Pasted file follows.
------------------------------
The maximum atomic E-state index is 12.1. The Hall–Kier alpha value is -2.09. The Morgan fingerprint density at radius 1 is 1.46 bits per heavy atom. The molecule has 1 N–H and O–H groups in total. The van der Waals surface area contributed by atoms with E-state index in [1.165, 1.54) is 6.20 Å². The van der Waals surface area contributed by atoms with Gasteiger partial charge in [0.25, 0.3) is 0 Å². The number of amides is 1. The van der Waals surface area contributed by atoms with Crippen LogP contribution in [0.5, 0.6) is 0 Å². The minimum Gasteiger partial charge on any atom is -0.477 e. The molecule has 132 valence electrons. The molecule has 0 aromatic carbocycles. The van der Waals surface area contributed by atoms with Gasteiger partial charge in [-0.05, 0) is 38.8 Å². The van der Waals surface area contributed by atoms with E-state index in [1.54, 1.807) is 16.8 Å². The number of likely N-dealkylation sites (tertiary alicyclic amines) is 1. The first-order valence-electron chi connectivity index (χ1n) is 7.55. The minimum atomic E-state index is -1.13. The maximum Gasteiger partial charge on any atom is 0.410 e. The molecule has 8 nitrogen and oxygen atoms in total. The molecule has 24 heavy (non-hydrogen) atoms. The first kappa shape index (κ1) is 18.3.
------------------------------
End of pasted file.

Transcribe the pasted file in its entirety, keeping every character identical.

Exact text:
The maximum atomic E-state index is 12.1. The Hall–Kier alpha value is -2.09. The Morgan fingerprint density at radius 1 is 1.46 bits per heavy atom. The molecule has 1 N–H and O–H groups in total. The van der Waals surface area contributed by atoms with E-state index in [1.165, 1.54) is 6.20 Å². The van der Waals surface area contributed by atoms with Gasteiger partial charge in [0.25, 0.3) is 0 Å². The number of amides is 1. The van der Waals surface area contributed by atoms with Crippen LogP contribution in [0.5, 0.6) is 0 Å². The minimum Gasteiger partial charge on any atom is -0.477 e. The molecule has 132 valence electrons. The molecule has 0 aromatic carbocycles. The van der Waals surface area contributed by atoms with Gasteiger partial charge in [-0.05, 0) is 38.8 Å². The van der Waals surface area contributed by atoms with E-state index in [1.54, 1.807) is 16.8 Å². The number of likely N-dealkylation sites (tertiary alicyclic amines) is 1. The first-order valence-electron chi connectivity index (χ1n) is 7.55. The minimum atomic E-state index is -1.13. The maximum Gasteiger partial charge on any atom is 0.410 e. The molecule has 8 nitrogen and oxygen atoms in total. The molecule has 24 heavy (non-hydrogen) atoms. The first kappa shape index (κ1) is 18.3.